“He said ‘you don’t have to grab me.’ He then prevented me from moving his arm to the rear.
“From the very beginning he was doing whatever he could to stop us. We did move the handcuffs as we were listening to him about his health.
“He was singing to me, calling me names, commenting on my hair, making it difficult.
“All I know is the bits he was singing at me were from The Bright Side Of Life.”
A registered nurse, Meekcom previously appeared before a Justice of the Peace wearing a t-shirt showing cartoon character Bart Simpson flashing his bottom at police.
The same image was spray-painted on an underpass near his home by a graffiti artist known as the Scottish Banksy after his story made headlines around the world.
The court heard then that “the prosecution case is that he decided to drop his pants at a speed enforcement van, when officers went over to his home he wouldn’t come out.”
Speaking at the time Meekcom said he was left “gobsmacked” at the “heavy-handed” response and accused West Mercia Police of “outrageous bullying.”
He also hit back at the “trumped-up” charges claiming that officers are “looking for any little thing to get me on”.
He added: “It’s pathetic. What an absolute waste of public funding.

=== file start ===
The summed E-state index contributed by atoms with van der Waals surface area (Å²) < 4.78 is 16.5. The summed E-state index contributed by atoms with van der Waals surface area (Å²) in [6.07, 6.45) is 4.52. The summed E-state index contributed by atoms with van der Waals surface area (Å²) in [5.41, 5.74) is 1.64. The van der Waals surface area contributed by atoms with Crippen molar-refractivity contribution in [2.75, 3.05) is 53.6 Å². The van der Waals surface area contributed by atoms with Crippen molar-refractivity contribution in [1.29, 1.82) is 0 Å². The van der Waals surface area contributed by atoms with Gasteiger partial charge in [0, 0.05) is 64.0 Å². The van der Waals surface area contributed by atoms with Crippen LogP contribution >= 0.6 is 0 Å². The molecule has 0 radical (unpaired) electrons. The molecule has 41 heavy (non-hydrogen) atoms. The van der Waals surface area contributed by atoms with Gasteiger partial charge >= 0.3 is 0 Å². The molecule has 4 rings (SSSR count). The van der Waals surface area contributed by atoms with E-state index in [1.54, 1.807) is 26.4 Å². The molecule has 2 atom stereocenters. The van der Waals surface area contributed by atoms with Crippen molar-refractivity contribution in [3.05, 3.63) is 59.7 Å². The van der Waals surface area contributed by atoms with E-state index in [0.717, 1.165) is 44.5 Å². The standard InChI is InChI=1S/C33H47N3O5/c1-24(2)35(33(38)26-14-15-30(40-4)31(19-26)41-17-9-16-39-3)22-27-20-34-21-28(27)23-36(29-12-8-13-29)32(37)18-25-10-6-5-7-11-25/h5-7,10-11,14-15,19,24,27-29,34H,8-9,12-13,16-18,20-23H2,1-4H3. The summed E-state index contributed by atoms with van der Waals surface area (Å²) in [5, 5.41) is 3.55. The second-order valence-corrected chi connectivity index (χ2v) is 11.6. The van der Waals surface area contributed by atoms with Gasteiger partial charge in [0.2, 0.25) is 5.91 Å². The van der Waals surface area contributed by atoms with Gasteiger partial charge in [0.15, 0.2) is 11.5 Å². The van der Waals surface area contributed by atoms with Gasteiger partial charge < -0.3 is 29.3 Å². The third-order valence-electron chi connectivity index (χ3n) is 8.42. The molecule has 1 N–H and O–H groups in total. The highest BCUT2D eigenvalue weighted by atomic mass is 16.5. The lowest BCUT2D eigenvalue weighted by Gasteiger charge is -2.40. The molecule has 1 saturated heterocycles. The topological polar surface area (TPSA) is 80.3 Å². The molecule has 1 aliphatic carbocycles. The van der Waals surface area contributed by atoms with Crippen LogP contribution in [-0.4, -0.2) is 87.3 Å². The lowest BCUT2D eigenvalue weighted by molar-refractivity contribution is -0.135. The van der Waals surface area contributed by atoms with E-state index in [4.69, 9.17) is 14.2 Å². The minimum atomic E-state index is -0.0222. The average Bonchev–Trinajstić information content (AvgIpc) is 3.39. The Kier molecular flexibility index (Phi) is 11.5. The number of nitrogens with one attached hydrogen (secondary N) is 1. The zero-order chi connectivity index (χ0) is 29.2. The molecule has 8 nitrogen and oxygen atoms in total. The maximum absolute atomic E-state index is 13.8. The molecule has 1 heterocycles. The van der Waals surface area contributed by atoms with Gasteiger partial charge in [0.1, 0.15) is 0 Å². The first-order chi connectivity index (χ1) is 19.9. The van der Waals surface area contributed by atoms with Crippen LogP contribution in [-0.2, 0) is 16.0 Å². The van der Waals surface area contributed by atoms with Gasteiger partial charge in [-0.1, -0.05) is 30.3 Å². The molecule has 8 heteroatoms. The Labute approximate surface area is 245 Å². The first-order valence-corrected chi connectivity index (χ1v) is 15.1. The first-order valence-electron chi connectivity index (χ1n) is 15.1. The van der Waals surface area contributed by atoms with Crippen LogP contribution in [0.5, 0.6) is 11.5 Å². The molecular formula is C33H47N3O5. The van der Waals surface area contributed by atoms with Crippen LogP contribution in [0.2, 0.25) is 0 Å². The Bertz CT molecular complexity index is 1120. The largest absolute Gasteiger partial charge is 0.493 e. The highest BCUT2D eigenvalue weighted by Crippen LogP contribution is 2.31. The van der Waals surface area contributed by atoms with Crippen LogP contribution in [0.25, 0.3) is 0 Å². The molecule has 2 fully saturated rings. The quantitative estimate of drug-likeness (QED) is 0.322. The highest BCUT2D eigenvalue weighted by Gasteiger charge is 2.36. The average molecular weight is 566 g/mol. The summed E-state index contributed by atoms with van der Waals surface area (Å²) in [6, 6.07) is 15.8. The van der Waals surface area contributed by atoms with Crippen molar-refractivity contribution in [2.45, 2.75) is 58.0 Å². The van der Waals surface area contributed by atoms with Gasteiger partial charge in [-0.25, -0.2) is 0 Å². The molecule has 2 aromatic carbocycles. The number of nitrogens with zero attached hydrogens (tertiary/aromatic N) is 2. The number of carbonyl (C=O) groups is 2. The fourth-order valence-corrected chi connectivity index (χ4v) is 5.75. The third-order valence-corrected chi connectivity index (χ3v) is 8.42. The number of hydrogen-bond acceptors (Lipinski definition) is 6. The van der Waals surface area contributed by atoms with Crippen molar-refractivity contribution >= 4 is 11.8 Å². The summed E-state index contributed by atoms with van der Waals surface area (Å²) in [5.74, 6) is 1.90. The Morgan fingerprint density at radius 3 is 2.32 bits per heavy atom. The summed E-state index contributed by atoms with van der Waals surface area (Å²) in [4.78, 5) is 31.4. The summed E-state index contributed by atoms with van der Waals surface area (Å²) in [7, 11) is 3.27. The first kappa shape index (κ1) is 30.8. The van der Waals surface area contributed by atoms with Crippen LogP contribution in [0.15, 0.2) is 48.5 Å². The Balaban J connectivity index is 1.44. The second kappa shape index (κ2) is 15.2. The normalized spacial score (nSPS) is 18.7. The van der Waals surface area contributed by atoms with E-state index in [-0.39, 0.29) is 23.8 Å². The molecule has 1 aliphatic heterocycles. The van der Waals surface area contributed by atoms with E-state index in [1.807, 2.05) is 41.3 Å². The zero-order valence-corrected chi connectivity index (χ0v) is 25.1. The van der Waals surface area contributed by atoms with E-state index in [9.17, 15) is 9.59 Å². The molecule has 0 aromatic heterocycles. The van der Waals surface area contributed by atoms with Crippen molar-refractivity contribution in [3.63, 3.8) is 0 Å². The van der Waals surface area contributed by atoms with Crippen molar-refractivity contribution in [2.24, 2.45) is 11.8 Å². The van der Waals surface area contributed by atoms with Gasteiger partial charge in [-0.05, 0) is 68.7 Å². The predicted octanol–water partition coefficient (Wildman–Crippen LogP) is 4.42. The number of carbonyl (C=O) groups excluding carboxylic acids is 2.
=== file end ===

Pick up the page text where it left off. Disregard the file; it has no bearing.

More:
“This is an escalation of what they’ve done. You can’t keep changing it and altering it until you find something that fits.
“What are they going to come up with next. They are literally looking for any little thing to get me on.
“I pulled my trousers down and mooned at a speed camera. That’s all I did.
“They are essentially admitting that there was no offense committed in the first place.
“There is nothing on this charge sheet saying I committed any initial offence whatsoever.
“Why were they kicking living daylights of me in the back garden if there was no offense committed?
“So all this is after they bashed my doors in, causing thousands of pounds worth of damage, for no good reason.
“The police escalated it and I am furious about it. I never thought it would get to this point.
“It is a case of bullying and they are trying to get anything they can possibly get to get me.
“I dread to think how much taxpayer’s money it is costing to do this.
“My health will not, and has not, got better since all this started. The stress of all this has made my health worse. It is unbelievable.”
Meekcom, who lives with his wife Sarah, 36, and their two daughters, previously told how he was left stunned when cops turned up outside their home.
He had dropped his pants at a mobile speed camera van on Stourbridge Road in Kidderminster, in the U.K., while his wife went to buy some bread from a nearby Tesco Express supermarket.
“This is ridiculous – I mooned a speed camera. I mooned a speed camera.”
Meekcom, who also has Parkinson’s Disease and heart and kidney problems – added: “This is ridiculous – I mooned a speed camera. I mooned a speed camera.
“I was simply gobsmacked. It’s honestly all just baffling.
“I got out the car and flashed my bum. I pulled my trousers up and got back in the car. I didn’t think anything of it.
“It was a good laugh.”
Meekcom denies the offense.
The trial continues.
Produced in association with SWNS.